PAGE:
Fresh north indian cheese (paneer chenna or paneer tikki)

Yield: 1 Cup chenna

Measure Ingredient
\N \N -north India
2 quarts Milk; whole or 2%
6 tablespoons Juice, lemon


Place colander lined with 3-4 layers of cheesecloth over large bowl. Heat milk gradually to boiling in heavy nonreactive saucepan, stirring occasionally with wooden spoon tokeep it from scorching or forming a skin.

Then lower heat to medium and add lemon juice 1 tb at a time, stirring gently with wooden spoon 15-20 seconds after adding each tb. The milk may turn with as little as 1 tb lemon juice per quart, but it may take more, so be patient; when it turns, the whiter curds will separate from the pale green whey, so both color and texture will change. As soon as milk starts to turn, remove from heat. Stir for another few seconds and then pour into cloth-lined colander.

Rinse briefly under slow-running cold water to remove lemon taste. Gather edges of cheesecloth together, squeeze out water, then knot together (or loop a rubber band around it) to create a bag you can hang from a hook.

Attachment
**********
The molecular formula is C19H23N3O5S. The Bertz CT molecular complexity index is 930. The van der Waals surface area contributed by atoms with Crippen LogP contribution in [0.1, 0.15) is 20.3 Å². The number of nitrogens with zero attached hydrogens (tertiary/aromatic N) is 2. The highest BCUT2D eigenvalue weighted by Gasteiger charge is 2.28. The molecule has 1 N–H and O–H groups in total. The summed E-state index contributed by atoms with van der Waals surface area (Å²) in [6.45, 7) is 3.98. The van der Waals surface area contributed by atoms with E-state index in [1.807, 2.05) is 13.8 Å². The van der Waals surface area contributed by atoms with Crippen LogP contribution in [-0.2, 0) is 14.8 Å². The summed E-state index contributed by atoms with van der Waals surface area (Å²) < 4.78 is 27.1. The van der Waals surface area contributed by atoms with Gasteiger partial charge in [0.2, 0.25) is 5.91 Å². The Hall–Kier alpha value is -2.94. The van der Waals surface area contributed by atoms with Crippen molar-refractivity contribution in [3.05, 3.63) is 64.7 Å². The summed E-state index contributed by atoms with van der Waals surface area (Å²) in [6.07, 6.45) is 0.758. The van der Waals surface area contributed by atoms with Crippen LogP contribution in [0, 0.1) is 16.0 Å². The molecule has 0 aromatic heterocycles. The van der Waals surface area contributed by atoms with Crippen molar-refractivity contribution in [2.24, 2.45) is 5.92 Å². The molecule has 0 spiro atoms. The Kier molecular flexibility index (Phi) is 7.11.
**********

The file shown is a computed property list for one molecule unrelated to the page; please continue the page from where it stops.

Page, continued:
rinse out bown and place under cheesecloth bag to catch whey drips. After only 20 minutes, you will have a soft cheese, paneer chenna.

To make paneer tikki, take bag down but don't untie it, and flatten lump of chenna into 4" square. Leaving covered with cheesecloth, place it on plate or countertop and flatten with heavy weight to compless it into dense-textured cheese; we find it simplest to weight it with a bread board with water-filled saucepan on top. Press cheese for 2 hours. Remove from cheesecloth and use immediately, or store in plastic wrap in refrigerator.

Authors' comments: Paneer is fresh cheese made by souring hot milk with a little lemon juice and then pressing out the liquid until it becomes a firm mass. The process is simple and quick. The soft cheese produced after the whey has drained is called paneer chenna. It is used in desserts, and is an ingredient in a number of savory dishes. When paneer chenna is pressed under a heavy weight for an hour or two, it firms up and becomes paneer tikki, or wedge cheese, used commonly in north Indian dishes, such as paneer kari. Paneer tikki has little taste of its won, but it has a delightful texture. Unlike most cheeses, it keeps its firmness even when heated, rather than melting.

Nutritional information per serving: xx calories, x.x gm protein, xx mg cholesterol, xx gm carbohydrate, xx mg sodium, x.x gm fiber, x.x gm fat, x.x mg iron, xx mg calcium, xx% of calories from fat.

Tyops courtesy of Sylvia Steiger, SylviaRN (at) CompuServe (dot) com Posted to MM-Recipes Digest by "Rfm" <Robert-Miles@...> on Sep 28, 98

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